I used to. We did. When we. These are just three of the warning signs that come up when someone is about to explain a campaign or tactic that they did in the past. They are typically followed by details of what worked and guidance on how that could be applied to the current situation.
It would be naïve and arrogant just to dismiss the insights gained, but if the history lesson is more than 5 years old, the chances are it will be past its sell-by date. The technological changes in marketing (and in PR for that matter) have just been so steep. In fact, some experts argue that marketing has changed more in the last 5 years than the last 500.
In the last post, I looked at how these changes have impacted large strategic PR projects like messaging and positioning, but the ripple effect goes much further. As while PR pros could once rely on TV, newspapers, magazines, and maybe some radio to reach their audiences, the reality today is very different.
To simplify the explosion in channels, many marketing and PR organizations added new teams (and some ridiculous new titles) that focus on specific areas. Lots of PR agencies initially did the same, only to find that breaking out social was akin to separating bread and butter. So if this was the wrong approach, what does the ideal structure now look like?
The Harvard Business Review suggests that’s the wrong question to ask. Instead, it recommends that marketing leaders ask themselves “What values and goals guide our brand strategy, what capabilities drive marketing excellence, and what structures and ways of working will support them?” I couldn’t agree more and believe the same is true for PR and communications.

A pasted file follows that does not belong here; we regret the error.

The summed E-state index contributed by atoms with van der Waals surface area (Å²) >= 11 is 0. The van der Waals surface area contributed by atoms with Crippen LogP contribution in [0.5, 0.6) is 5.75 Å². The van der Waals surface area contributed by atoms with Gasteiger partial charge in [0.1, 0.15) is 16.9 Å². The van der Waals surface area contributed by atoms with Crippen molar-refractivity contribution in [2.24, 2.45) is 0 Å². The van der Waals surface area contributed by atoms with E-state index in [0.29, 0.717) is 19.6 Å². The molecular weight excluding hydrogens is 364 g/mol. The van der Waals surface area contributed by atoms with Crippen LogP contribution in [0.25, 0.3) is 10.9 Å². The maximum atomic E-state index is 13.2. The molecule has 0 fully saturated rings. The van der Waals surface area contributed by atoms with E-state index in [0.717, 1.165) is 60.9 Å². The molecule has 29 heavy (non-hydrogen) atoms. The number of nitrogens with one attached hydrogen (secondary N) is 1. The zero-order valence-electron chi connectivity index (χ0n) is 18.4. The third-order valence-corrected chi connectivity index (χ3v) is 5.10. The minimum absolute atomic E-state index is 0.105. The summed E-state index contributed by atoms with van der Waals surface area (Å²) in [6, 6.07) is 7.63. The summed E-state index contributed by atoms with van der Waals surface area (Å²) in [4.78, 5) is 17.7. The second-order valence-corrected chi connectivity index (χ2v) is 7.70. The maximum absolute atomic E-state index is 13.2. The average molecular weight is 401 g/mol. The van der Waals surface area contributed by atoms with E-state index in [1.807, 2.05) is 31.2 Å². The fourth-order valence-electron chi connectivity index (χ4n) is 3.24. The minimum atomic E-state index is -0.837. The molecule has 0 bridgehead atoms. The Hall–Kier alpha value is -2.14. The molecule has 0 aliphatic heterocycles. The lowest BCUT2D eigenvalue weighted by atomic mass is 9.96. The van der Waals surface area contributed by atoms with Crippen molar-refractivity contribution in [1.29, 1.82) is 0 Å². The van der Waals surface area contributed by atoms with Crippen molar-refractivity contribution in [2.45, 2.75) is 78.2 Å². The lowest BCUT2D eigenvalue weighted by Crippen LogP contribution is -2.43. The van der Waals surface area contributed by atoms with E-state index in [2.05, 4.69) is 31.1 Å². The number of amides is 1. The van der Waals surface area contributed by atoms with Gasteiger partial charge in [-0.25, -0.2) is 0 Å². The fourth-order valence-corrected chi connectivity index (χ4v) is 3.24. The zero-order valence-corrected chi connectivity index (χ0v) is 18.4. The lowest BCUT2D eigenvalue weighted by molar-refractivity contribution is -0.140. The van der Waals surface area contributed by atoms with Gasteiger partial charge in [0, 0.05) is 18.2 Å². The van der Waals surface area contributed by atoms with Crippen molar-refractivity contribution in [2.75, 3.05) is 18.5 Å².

What does this mean for how we reach our audiences? It means that looking at individual channels is a blinkered approach. Instead, we need to think holistically and embrace brand journalism. As Larry Light, former global CMO of McDonald’s and the former chief brands officer at InterContinental Hotels Group, said: brand journalism is now a modern marketing imperative and involves creating “a continuing flow of valuable, relevant, integrated and engaging content — advertising, articles, blog posts, social media, live events, videos and social media.” In other words, it’s a blueprint for modern PR.
That’s not to say that we throw everything out. The relationship building skills that have always been central to reaching and engaging audiences are more valuable today than ever before. We just need to move beyond the idea of a simple Rolodex and instead look at how those skills can be complemented by the wealth of data and technology that we now have available.
Having now looked at the relevance of experience to both strategic and tactical PR programs, the next post will go back to the question of whether experience in PR is an asset or anchor.